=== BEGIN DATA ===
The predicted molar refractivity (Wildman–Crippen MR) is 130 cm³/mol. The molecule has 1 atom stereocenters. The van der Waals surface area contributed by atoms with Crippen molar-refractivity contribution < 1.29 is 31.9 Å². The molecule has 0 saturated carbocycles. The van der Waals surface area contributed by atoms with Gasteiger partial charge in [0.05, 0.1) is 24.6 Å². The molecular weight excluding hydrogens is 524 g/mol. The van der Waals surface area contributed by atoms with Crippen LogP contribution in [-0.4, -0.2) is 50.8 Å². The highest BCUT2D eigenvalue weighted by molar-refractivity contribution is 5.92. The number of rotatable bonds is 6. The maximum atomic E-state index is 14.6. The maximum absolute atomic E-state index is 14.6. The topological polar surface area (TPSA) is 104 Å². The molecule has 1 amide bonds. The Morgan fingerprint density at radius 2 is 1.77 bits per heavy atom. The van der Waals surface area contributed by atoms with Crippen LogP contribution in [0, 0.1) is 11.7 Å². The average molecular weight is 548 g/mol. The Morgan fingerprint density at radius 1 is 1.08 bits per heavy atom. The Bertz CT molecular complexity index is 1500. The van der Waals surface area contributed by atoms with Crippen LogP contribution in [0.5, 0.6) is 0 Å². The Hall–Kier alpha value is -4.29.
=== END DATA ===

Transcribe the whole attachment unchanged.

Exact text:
The predicted molar refractivity (Wildman–Crippen MR) is 130 cm³/mol. The molecule has 1 atom stereocenters. The van der Waals surface area contributed by atoms with Crippen molar-refractivity contribution < 1.29 is 31.9 Å². The molecule has 0 saturated carbocycles. The van der Waals surface area contributed by atoms with Gasteiger partial charge in [0.05, 0.1) is 24.6 Å². The molecular weight excluding hydrogens is 524 g/mol. The van der Waals surface area contributed by atoms with Crippen LogP contribution in [-0.4, -0.2) is 50.8 Å². The highest BCUT2D eigenvalue weighted by molar-refractivity contribution is 5.92. The number of rotatable bonds is 6. The maximum atomic E-state index is 14.6. The maximum absolute atomic E-state index is 14.6. The topological polar surface area (TPSA) is 104 Å². The molecule has 1 amide bonds. The Morgan fingerprint density at radius 2 is 1.77 bits per heavy atom. The van der Waals surface area contributed by atoms with Crippen LogP contribution in [0, 0.1) is 11.7 Å². The average molecular weight is 548 g/mol. The Morgan fingerprint density at radius 1 is 1.08 bits per heavy atom. The Bertz CT molecular complexity index is 1500. The van der Waals surface area contributed by atoms with Crippen LogP contribution in [0.5, 0.6) is 0 Å². The Hall–Kier alpha value is -4.29.